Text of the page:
Heh, I''m interested in that as well, especially considering I''m no longer classified as an "academic user"...

If I had my way, I''d have all of you shot!


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From a post[1] on microsoft.public.dotnet.academic:

Hi William - we haven''t announced pricing or upgrade policies yet for Visual
Studio .NET Academic. Look for info on that sometime early next year.
Thanks! -g


[1]http://groups.google.com/groups?hl=en&lr=&ie=UTF-8&selm=e8U0GzNlCHA.1284%40tkmsftngp02



For those who believe in God, most of the big questions are answered. But for those of us who can''t readily accept the God formula, the big answers don''t remain stone- written. We adjust to new conditions and discoveries. We are pliable. Love need not be a command or faith a dictum. I am my own God. We are here to unlearn the teachings of the church, state, and our educational system. We are here to drink beer. We are here to kill war. We are here to laugh at the odds and live our lives so well that Death will tremble to take us -- Charles Bukowski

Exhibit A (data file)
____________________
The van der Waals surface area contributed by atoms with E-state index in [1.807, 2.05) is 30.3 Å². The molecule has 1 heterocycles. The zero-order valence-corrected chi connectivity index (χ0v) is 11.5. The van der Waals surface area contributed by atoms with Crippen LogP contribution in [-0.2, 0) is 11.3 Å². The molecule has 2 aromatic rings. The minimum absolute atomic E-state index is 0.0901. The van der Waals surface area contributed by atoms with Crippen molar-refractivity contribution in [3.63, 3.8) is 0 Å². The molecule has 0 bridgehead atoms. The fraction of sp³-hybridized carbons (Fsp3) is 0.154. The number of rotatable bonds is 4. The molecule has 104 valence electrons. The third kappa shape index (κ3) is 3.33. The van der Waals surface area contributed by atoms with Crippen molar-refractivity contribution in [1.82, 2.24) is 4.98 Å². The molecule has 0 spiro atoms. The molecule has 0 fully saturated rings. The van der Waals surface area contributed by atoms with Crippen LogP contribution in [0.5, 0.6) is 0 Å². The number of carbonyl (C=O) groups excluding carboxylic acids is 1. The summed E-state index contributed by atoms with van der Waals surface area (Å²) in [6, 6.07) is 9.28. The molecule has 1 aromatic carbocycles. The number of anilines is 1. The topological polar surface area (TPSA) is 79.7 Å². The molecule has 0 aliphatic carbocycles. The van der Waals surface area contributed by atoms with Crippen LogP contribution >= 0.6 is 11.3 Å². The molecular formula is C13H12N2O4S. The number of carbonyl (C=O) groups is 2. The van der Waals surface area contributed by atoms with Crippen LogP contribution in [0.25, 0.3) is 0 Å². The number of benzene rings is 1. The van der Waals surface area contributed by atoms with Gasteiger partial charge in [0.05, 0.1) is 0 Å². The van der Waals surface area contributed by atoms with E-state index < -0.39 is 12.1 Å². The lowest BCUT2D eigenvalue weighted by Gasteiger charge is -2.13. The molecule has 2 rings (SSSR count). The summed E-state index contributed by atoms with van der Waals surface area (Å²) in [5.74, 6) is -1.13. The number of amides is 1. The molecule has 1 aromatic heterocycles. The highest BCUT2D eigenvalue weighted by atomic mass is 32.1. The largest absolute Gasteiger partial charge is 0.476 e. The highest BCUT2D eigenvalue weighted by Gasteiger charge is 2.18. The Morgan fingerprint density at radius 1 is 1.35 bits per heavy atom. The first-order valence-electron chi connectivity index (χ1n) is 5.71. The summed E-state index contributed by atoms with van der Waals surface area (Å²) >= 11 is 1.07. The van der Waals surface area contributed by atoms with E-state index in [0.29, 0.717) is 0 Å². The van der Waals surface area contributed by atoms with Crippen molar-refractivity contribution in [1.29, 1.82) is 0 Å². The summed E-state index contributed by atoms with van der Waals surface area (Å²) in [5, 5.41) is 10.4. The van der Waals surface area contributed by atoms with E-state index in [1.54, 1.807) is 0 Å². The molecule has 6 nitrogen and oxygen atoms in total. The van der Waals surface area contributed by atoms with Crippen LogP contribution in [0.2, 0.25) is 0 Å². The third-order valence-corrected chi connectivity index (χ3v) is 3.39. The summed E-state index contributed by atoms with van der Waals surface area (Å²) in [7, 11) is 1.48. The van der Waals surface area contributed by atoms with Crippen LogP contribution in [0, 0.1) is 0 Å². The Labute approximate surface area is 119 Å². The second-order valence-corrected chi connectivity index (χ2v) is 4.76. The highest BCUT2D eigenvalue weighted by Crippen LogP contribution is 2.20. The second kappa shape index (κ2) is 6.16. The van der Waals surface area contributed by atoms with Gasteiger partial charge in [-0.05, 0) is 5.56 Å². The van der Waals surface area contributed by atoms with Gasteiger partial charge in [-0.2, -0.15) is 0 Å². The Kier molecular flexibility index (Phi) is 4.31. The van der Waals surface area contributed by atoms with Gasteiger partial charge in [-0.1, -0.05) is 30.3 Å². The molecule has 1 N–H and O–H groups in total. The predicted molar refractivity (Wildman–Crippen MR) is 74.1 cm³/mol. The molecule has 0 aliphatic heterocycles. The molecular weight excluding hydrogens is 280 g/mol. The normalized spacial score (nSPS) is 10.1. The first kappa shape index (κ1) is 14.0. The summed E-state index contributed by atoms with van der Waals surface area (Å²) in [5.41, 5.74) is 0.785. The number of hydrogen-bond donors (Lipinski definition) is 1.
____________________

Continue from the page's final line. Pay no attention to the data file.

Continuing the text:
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Hmm, I''m wondering. Does my UNI actually sell .net Professional? They say it''s visual studio .net professional, but it''s at 1/10th the cost -- so I dunno if its the academic or the professional edition. I only plan to buy vs.net if I can get the 29 USD upgrade, which is only for owners of .net professional.